RAE – I know that you two went in the earlier part of the 1980’s. Was the trip pricey?

GP – The cost was a little over $3,000 at the time, but our trip also included England, Ireland, and Wales. It was a whirlwind tour of the UK. I don’t know what it would be now. I’m sure it would be much more though.

RAE – Probably so. What time of year did you make this trip?

GP – It was around the Fourth of July. The locals even had American flags flying to greet us at the hotel. Entertainment was provided by a local drill team. We were served a special cake after dinner and more musical entertainment.

RAE – Wow! That’s impressive, especially since the American holiday was a celebration of freedom from the United Kingdom. Apparently time has healed their wounds. What else did you do while in Edinburgh?

GP – Since the weather was very nice we did a lot of walking around. Our own tours of the town and local scene. Of course we did some shopping too. Plus the locals were very helpful if we had questions.

RAE – I imagine sharing a common language helped you out?

GP – Oh, yes.

RAE – How was the food? Did you eat anywhere special?

GP – We first had lunch at the Rose and Crown, a local pub. For dinner we went to Hotel Oratava where they served Haggis. Only a bite was enough for me. They put on a show for us with lots of singing and, of course, some bagpipes. One lunch to remember was at The George Hotel. It had so much elegance and traditions. They also served very good food.

RAE – Sounds like a pretty good adventure.

GP – That’s the best part of traveling. Each place has it’s own charm.

RAE – Indeed. Well, thank you for sharing your experience and I hope your sharing will inspire others to venture across The Pond.


For more history of Scotland during the Roman Empire, you can click here. To see more about Edinburgh Castle and get specific information you can visit its website.

I appreciate your reading this post and please contact us here at Rome Across Europe if you want to share your trip to a place that fell within the boundaries of Rome’s Empire. Till next time, keep on Rome-ing!

Adventus – The Arrival

As I reflect upon yesterday’s mass, I began to wonder if peopleSJV really know what this time of year is really about.  Jennifer and I are aware, along with fellow Christians. Even most people who do not have a faith are at least familiar with “The Christmas Story” with Mary, Joseph, and the birth of Jesus. But do most folks really know what this time of year is called and how it came about?

In English, the time of year is known as Advent. The season is ADVENTobserved in many Western Christian churches as a time of expectant waiting and preparation for the celebration of the Nativity of Jesus at Christmas. The color associated with this event is purple. That is a good jumping off point.

Advent comes from the Latin Adventus, meaning arrival. Adventus was a term actually used before Christianity became the official religion of the Roman Empire. Adventus was an ancient Roman ceremony in which an emperor, or Caesar, was formally welcomed into a city. This was typically after a military campaign, often (but not always) on the way back to Rome.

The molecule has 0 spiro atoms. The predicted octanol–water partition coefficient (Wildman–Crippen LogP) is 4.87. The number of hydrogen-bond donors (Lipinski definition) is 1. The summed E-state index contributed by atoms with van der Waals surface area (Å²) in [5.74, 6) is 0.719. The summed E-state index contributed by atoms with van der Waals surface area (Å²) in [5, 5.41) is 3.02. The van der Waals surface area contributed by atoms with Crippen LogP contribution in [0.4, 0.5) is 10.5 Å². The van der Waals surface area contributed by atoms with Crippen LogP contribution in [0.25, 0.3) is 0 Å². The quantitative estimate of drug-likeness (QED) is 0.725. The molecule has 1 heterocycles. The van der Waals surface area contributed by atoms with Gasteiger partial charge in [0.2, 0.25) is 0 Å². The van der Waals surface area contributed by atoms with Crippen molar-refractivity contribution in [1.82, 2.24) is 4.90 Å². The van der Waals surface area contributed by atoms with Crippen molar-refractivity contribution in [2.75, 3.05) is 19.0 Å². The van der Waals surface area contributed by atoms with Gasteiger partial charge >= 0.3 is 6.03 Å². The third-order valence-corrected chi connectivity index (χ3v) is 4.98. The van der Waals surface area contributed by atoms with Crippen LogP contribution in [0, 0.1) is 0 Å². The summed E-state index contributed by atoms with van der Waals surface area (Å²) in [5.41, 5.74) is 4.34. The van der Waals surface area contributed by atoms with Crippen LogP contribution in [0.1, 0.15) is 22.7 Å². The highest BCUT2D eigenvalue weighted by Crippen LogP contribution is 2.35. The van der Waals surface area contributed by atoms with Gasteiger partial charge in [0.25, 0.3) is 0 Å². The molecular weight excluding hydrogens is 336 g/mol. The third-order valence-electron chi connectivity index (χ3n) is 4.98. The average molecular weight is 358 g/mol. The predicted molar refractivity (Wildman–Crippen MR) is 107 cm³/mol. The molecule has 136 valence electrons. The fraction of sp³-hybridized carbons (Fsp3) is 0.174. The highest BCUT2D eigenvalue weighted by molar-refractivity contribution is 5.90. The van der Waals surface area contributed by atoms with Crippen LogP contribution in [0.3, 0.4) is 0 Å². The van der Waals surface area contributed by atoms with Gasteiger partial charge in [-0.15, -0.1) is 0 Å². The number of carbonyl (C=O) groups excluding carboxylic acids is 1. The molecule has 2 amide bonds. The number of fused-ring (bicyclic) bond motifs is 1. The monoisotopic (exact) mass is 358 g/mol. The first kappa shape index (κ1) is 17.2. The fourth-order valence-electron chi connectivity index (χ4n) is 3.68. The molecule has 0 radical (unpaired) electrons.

With the amount of military campaigns throughout Roman history, the Adventus was rather commonplace. Ceremonies welcoming Caesar were a way to show both loyalty to the Empire’s leader, as well as the man that was the link between them and their Roman deities.

So now, as we celebrate Advent, you will know what is truly happening. We welcome both the coming of the baby Jesus and the arrival of Christianity’s leader to our homes.

Have fun while you enjoy and this festive season. And remember to keep on Rome-ing!

Canterbury Cathedral, St Augustine’s Abbey and St Martin’s Church

St Martin’s Church, located outside the walls of Roman Durovernum, existed in 597 when the monk Augustine was sent from Rome by Pope Gregory the Great to bring Christianity to the Saxon kingdom of Kent. The church was built for the most part before the 8th century. It undoubtedly includes a Roman structure from the 4th century.

Inside the city walls, which St Augustine made his cathedral (probably at the very spot where Christ Church now stands) nothing has been conserved. However there is St Augustine’s Abbey.

Another great Christian pilgrim was Thomas Becket. He chose what is now Canterbury Cathedral, and the county of modern-day Kent, for his holy work. After being murdered by followers of King Henry II on 29 December 1170, Becket was canonized by Pope Alexander III.

The Siege and Battle of Alesia (or Julius Caesar Conquers Gaul)

I have made it no secret that I am a HUGE fan of Julius Caesar. And why shouldn’t I be? He was only one of history’s greatest soldiers, generals and politicians. However, it was in Gaul that Caesar truly made his mark. Here he was Consul in the First Triumvirate as well as Governor.


Caesar was in debt for power he had acquired. In the ancient world power came at a price. In order to conquer as much as Caesar did, a leader needed to pay his soldiers well. This way the soldiers also remained loyal only to that leader, and in this case the leader was Caesar.

Where could somebody get enough money, and ager publicus, to pay off one’s debt PLUS keep all the soldiers happy? The answer was easy…Gaul (present day France, Luxembourg, Belgium, most of Switzerland, the alpine region of Northern Italy, including parts of the Netherlands and Germany on the west bank of the Rhine). At the time Gaul was part of the Roman frontier. The land was comprised of various chieftains, princes, kings, etc. but it all still fell under the Roman umbrella.

Gaul on the eve of Rome’s conquering